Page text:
Industrial architecture improves with age
Christopher Hume – Toronto Star
Lined with old factories and warehouses, the east side of Sorauren Avenue was historically little more than another abandoned industrial precinct, best ignored and, better still, avoided. No longer. The fact is that 19th-century architecture, even industrial architecture, just seems to improve with age. Given what architects did to this and every other city during the second half of the last century, that’s not surprising. If for no other reason than the general availability of cheap labour, the 1800s were the last great period of architecture, certainly in Toronto.
Little wonder then that so many of these aging structures have found new life after as office, residential and institutional centres. Sadly, we are simply no longer able to construct buildings of such quality. One of the best examples, the Distillery District, began as the Gooderham and Worts plant and in recent years has been transformed into a major retail and cultural destination. As the owners have proved, even the most humble structures – barrel storehouses – can be turned into places of enormous character and endless flexibility.
So no one should be surprised that Sorauren Avenue has become a sought-after neighbourhood, a place newly attractive to everyone from young singles to families with young children. Served by public transit and close to countless stores, it is proof that one of the qualities of the successful city rests in its ability to re-invent itself as circumstances and needs dictate.
ROBERT WATSON LOFTS: 363-369 Sorauren Avenue
Few loft conversion projects are as successful as this one. In addition to a restored circa 1907 candy factory, it includes a stunningly good set of additions that could – and should – serve as a model for all such loft conversion projects in Toronto. The original building, which still bears the remains of the lettering that once adorned its facade, (including a Columbia Records advertisement on the north side) stands a modest five storeys but feels much more substantial, even imposing, than its height implies. With its large windows, organized horizontally, and neo-classical entrance and portico, it also possesses enormous dignity.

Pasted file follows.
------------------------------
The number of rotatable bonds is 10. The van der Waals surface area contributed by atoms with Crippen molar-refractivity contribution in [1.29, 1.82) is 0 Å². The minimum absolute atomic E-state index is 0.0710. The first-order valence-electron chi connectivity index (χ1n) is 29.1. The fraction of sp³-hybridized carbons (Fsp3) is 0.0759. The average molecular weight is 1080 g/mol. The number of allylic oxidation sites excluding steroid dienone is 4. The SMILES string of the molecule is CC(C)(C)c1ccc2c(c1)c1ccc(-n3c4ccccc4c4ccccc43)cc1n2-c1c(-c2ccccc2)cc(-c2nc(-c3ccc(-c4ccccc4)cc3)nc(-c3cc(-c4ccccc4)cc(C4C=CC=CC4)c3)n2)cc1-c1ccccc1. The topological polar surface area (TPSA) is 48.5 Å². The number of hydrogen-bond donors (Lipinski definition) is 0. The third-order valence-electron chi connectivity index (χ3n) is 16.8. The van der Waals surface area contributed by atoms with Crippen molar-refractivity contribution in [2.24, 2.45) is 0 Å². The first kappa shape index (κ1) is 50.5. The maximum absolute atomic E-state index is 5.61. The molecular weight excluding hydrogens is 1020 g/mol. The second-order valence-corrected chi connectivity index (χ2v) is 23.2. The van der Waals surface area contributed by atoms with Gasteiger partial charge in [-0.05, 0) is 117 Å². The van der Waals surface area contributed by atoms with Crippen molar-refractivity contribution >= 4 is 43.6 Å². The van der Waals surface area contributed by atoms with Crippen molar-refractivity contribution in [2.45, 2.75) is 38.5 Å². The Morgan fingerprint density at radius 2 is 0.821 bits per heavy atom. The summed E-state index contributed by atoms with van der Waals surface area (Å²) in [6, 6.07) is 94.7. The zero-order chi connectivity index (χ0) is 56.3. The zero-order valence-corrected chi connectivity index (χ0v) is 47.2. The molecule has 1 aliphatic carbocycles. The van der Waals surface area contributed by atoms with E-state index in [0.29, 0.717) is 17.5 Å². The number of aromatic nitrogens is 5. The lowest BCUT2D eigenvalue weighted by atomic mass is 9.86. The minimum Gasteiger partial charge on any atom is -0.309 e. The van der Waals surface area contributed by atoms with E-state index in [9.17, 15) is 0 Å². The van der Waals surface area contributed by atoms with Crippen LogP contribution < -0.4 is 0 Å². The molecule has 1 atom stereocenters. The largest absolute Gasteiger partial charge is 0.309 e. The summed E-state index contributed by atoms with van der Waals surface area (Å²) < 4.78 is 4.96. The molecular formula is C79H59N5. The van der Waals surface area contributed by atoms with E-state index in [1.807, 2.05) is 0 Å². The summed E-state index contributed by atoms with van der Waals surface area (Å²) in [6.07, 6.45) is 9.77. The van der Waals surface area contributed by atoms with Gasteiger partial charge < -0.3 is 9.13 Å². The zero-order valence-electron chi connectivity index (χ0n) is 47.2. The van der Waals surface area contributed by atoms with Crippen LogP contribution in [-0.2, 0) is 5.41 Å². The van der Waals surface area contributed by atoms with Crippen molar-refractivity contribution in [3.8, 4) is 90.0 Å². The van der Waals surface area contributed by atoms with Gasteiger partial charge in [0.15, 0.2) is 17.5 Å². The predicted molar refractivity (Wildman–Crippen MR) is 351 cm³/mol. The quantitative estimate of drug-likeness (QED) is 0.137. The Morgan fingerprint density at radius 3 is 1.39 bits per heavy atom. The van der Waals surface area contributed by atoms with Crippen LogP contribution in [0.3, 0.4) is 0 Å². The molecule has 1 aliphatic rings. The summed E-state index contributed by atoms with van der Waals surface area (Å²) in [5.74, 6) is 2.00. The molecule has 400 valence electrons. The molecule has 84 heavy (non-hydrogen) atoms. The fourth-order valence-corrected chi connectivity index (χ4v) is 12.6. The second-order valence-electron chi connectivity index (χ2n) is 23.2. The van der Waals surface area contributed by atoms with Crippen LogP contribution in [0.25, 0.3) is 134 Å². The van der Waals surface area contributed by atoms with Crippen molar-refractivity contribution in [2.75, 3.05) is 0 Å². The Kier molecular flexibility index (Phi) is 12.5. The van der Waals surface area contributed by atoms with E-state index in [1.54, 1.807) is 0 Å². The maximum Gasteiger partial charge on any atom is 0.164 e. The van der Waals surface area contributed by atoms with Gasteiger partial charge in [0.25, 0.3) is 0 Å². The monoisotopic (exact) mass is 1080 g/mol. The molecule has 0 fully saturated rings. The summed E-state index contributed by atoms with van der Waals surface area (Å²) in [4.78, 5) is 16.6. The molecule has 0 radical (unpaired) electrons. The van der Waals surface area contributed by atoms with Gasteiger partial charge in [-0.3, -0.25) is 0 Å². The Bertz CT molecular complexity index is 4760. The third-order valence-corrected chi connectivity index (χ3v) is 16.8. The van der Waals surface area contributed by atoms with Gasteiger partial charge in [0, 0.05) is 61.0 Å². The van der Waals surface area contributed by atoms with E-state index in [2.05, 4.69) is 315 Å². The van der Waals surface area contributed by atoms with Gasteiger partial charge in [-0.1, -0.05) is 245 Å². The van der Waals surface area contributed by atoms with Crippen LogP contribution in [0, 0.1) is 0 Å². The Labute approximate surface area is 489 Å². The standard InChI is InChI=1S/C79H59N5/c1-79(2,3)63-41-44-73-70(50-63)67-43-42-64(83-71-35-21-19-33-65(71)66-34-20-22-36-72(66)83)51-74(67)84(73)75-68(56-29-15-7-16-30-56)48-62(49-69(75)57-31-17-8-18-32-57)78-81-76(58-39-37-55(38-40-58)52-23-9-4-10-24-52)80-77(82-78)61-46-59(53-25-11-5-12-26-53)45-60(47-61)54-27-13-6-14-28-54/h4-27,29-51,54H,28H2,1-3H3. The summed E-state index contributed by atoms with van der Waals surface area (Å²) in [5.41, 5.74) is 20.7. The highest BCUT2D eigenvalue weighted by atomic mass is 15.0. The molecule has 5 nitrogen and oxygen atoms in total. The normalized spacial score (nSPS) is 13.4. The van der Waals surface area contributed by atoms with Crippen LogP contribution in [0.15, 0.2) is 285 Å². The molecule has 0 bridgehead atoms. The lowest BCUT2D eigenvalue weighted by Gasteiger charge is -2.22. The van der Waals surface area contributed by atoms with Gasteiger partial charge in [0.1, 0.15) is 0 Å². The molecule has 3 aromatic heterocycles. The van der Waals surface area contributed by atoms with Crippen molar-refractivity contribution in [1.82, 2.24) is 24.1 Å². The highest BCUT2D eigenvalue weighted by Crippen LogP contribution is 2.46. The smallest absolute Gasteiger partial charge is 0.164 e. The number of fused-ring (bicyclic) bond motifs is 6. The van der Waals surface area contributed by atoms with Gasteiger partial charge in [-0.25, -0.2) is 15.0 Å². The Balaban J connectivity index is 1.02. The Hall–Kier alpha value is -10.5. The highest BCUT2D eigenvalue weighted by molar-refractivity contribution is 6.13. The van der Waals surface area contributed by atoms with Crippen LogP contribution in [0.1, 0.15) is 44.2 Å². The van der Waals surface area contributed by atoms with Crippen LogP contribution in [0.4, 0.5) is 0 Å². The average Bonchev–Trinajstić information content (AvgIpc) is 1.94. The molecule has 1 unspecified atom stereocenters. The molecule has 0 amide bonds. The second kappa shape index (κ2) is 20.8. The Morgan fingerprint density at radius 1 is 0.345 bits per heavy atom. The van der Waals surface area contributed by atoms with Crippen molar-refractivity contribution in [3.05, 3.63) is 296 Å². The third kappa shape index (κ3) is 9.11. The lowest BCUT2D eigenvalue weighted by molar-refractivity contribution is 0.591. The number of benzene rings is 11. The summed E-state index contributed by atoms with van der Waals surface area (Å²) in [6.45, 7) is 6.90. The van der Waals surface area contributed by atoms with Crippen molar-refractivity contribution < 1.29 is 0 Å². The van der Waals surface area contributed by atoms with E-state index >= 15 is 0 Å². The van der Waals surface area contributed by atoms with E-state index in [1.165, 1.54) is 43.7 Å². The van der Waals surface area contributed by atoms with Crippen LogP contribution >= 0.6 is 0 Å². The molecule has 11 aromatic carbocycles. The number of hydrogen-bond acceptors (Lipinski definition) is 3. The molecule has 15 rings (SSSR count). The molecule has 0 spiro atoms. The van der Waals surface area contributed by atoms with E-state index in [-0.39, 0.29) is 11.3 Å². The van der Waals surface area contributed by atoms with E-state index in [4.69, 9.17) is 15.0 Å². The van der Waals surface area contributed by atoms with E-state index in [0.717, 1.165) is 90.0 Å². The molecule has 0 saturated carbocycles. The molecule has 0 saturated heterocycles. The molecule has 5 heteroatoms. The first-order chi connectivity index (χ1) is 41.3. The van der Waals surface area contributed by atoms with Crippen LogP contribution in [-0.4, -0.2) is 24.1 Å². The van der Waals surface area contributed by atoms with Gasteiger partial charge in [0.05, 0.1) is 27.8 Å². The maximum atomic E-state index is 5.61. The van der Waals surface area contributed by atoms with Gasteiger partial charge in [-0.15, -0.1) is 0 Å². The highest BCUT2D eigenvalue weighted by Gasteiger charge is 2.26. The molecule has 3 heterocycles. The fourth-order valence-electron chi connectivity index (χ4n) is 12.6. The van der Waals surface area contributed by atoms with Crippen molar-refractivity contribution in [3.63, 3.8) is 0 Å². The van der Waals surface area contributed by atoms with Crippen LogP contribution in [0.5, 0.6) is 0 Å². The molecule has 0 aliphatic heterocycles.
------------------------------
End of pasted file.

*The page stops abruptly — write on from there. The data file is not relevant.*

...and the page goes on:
Indeed, the front yards that come with each of the ground-floor units seem almost out of place in such a grand setting.
Behind the main structure, architects have fitted in a series of new buildings that manage brilliantly to make a virtue of an awkward site to create a residential complex that feels exactly that – residential. The main entrance, accessed from the south side of the property, leads to the former factory and the recent arrivals. On any given day, it is used by mothers and babies to chat with one another as well as cyclists coming and going.
At its extreme east end, the condo overlooks a heavy-duty rail line and a parking lot. But even these are handled well enough not to become a problem.
Equally important, perhaps, there has been no attempt to prettify the complex; its gritty industrial heritage is plain to see and even an old smokestack is happily incorporated. Best of all, however, this is a place intended for real people, not some marketing department’s notion of mythical young professionals or rich empty nesters returning downtown after nearly a lifetime in the suburbs.
There are bicycle racks, plenty of entrances and even a dog-poop bag dispenser. As Picasso said, albeit in different circumstances, it’s all in the doing. In this case, it has been done extraordinarily well.
Incoming search terms